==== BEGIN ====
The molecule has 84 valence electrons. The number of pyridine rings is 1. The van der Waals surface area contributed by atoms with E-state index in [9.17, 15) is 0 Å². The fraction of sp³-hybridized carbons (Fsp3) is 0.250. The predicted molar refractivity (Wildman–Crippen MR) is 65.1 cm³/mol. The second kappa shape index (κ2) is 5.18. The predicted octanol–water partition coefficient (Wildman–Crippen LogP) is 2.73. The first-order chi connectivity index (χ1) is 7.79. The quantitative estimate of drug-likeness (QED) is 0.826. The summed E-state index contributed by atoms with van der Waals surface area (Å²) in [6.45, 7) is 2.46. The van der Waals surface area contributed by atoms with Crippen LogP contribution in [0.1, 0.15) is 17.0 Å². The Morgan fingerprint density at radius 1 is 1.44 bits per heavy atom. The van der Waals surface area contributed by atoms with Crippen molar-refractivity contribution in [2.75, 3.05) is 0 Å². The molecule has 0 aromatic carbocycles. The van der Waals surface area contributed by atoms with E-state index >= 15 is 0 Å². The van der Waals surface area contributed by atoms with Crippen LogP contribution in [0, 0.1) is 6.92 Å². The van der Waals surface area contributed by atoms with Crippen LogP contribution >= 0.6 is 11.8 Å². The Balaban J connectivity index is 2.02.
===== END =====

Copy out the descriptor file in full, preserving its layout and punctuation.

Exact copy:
The molecule has 84 valence electrons. The number of pyridine rings is 1. The van der Waals surface area contributed by atoms with E-state index in [9.17, 15) is 0 Å². The fraction of sp³-hybridized carbons (Fsp3) is 0.250. The predicted molar refractivity (Wildman–Crippen MR) is 65.1 cm³/mol. The second kappa shape index (κ2) is 5.18. The predicted octanol–water partition coefficient (Wildman–Crippen LogP) is 2.73. The first-order chi connectivity index (χ1) is 7.79. The quantitative estimate of drug-likeness (QED) is 0.826. The summed E-state index contributed by atoms with van der Waals surface area (Å²) in [6.45, 7) is 2.46. The van der Waals surface area contributed by atoms with Crippen LogP contribution in [0.1, 0.15) is 17.0 Å². The Morgan fingerprint density at radius 1 is 1.44 bits per heavy atom. The van der Waals surface area contributed by atoms with Crippen molar-refractivity contribution in [2.75, 3.05) is 0 Å². The molecule has 0 aromatic carbocycles. The van der Waals surface area contributed by atoms with E-state index >= 15 is 0 Å². The van der Waals surface area contributed by atoms with Crippen LogP contribution in [0, 0.1) is 6.92 Å². The van der Waals surface area contributed by atoms with Crippen LogP contribution >= 0.6 is 11.8 Å². The Balaban J connectivity index is 2.02.